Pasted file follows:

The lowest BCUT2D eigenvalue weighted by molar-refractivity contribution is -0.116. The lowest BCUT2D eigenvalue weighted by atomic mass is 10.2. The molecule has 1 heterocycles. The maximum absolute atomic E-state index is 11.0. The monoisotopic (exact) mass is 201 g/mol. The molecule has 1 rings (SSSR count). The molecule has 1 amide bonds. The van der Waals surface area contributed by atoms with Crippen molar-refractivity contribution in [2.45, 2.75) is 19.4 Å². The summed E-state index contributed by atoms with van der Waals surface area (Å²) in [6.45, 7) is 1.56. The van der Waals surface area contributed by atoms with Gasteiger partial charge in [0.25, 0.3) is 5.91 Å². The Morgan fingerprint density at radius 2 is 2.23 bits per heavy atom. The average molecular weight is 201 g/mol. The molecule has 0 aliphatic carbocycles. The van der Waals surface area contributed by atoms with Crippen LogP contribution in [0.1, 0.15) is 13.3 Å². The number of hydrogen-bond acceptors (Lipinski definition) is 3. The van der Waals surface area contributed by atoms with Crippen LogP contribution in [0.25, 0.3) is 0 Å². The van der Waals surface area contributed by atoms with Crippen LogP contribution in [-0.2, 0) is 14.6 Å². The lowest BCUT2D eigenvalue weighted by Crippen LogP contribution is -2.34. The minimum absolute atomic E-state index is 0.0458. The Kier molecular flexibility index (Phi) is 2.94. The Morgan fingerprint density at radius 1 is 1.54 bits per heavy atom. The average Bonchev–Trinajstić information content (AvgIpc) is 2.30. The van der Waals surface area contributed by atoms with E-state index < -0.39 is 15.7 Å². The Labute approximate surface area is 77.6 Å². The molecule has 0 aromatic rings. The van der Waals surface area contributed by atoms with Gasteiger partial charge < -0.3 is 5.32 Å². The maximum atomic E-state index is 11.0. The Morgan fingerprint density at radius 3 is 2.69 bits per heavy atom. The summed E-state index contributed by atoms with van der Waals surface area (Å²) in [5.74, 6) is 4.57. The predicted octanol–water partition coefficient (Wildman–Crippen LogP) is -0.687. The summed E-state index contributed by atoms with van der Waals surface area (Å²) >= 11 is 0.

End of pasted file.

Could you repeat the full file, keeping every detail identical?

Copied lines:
The lowest BCUT2D eigenvalue weighted by molar-refractivity contribution is -0.116. The lowest BCUT2D eigenvalue weighted by atomic mass is 10.2. The molecule has 1 heterocycles. The maximum absolute atomic E-state index is 11.0. The monoisotopic (exact) mass is 201 g/mol. The molecule has 1 rings (SSSR count). The molecule has 1 amide bonds. The van der Waals surface area contributed by atoms with Crippen molar-refractivity contribution in [2.45, 2.75) is 19.4 Å². The summed E-state index contributed by atoms with van der Waals surface area (Å²) in [6.45, 7) is 1.56. The van der Waals surface area contributed by atoms with Gasteiger partial charge in [0.25, 0.3) is 5.91 Å². The Morgan fingerprint density at radius 2 is 2.23 bits per heavy atom. The average molecular weight is 201 g/mol. The molecule has 0 aliphatic carbocycles. The van der Waals surface area contributed by atoms with Crippen LogP contribution in [0.1, 0.15) is 13.3 Å². The number of hydrogen-bond acceptors (Lipinski definition) is 3. The van der Waals surface area contributed by atoms with Crippen LogP contribution in [0.25, 0.3) is 0 Å². The van der Waals surface area contributed by atoms with Crippen LogP contribution in [-0.2, 0) is 14.6 Å². The lowest BCUT2D eigenvalue weighted by Crippen LogP contribution is -2.34. The minimum absolute atomic E-state index is 0.0458. The Kier molecular flexibility index (Phi) is 2.94. The Morgan fingerprint density at radius 1 is 1.54 bits per heavy atom. The average Bonchev–Trinajstić information content (AvgIpc) is 2.30. The van der Waals surface area contributed by atoms with E-state index < -0.39 is 15.7 Å². The Labute approximate surface area is 77.6 Å². The molecule has 0 aromatic rings. The van der Waals surface area contributed by atoms with Gasteiger partial charge < -0.3 is 5.32 Å². The maximum atomic E-state index is 11.0. The Morgan fingerprint density at radius 3 is 2.69 bits per heavy atom. The summed E-state index contributed by atoms with van der Waals surface area (Å²) in [5.74, 6) is 4.57. The predicted octanol–water partition coefficient (Wildman–Crippen LogP) is -0.687. The summed E-state index contributed by atoms with van der Waals surface area (Å²) >= 11 is 0.